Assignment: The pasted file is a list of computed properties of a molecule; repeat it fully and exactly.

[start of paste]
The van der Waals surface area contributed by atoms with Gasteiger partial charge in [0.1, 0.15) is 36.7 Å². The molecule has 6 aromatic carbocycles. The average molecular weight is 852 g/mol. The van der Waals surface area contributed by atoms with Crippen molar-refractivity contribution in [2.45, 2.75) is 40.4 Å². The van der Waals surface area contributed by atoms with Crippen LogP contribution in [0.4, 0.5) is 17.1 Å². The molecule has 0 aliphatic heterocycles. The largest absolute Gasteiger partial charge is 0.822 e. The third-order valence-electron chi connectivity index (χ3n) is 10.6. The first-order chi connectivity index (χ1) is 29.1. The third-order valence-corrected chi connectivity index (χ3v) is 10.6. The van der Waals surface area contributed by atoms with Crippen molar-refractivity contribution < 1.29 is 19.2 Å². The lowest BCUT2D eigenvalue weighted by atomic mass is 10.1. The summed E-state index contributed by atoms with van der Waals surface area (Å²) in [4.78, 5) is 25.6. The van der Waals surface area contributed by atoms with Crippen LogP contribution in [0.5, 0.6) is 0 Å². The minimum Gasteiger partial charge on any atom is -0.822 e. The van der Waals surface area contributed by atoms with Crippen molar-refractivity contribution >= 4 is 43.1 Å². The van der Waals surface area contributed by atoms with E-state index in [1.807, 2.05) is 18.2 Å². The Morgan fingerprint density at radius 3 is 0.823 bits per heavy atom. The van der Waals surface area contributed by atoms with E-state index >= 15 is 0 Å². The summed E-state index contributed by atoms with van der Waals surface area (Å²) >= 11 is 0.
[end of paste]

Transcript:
The van der Waals surface area contributed by atoms with Gasteiger partial charge in [0.1, 0.15) is 36.7 Å². The molecule has 6 aromatic carbocycles. The average molecular weight is 852 g/mol. The van der Waals surface area contributed by atoms with Crippen molar-refractivity contribution in [2.45, 2.75) is 40.4 Å². The van der Waals surface area contributed by atoms with Crippen LogP contribution in [0.4, 0.5) is 17.1 Å². The molecule has 0 aliphatic heterocycles. The largest absolute Gasteiger partial charge is 0.822 e. The third-order valence-electron chi connectivity index (χ3n) is 10.6. The first-order chi connectivity index (χ1) is 29.1. The third-order valence-corrected chi connectivity index (χ3v) is 10.6. The van der Waals surface area contributed by atoms with Crippen molar-refractivity contribution < 1.29 is 19.2 Å². The lowest BCUT2D eigenvalue weighted by atomic mass is 10.1. The summed E-state index contributed by atoms with van der Waals surface area (Å²) in [4.78, 5) is 25.6. The van der Waals surface area contributed by atoms with Crippen LogP contribution in [0.5, 0.6) is 0 Å². The minimum Gasteiger partial charge on any atom is -0.822 e. The van der Waals surface area contributed by atoms with Crippen molar-refractivity contribution >= 4 is 43.1 Å². The van der Waals surface area contributed by atoms with E-state index in [1.807, 2.05) is 18.2 Å². The Morgan fingerprint density at radius 3 is 0.823 bits per heavy atom. The van der Waals surface area contributed by atoms with E-state index >= 15 is 0 Å². The summed E-state index contributed by atoms with van der Waals surface area (Å²) >= 11 is 0.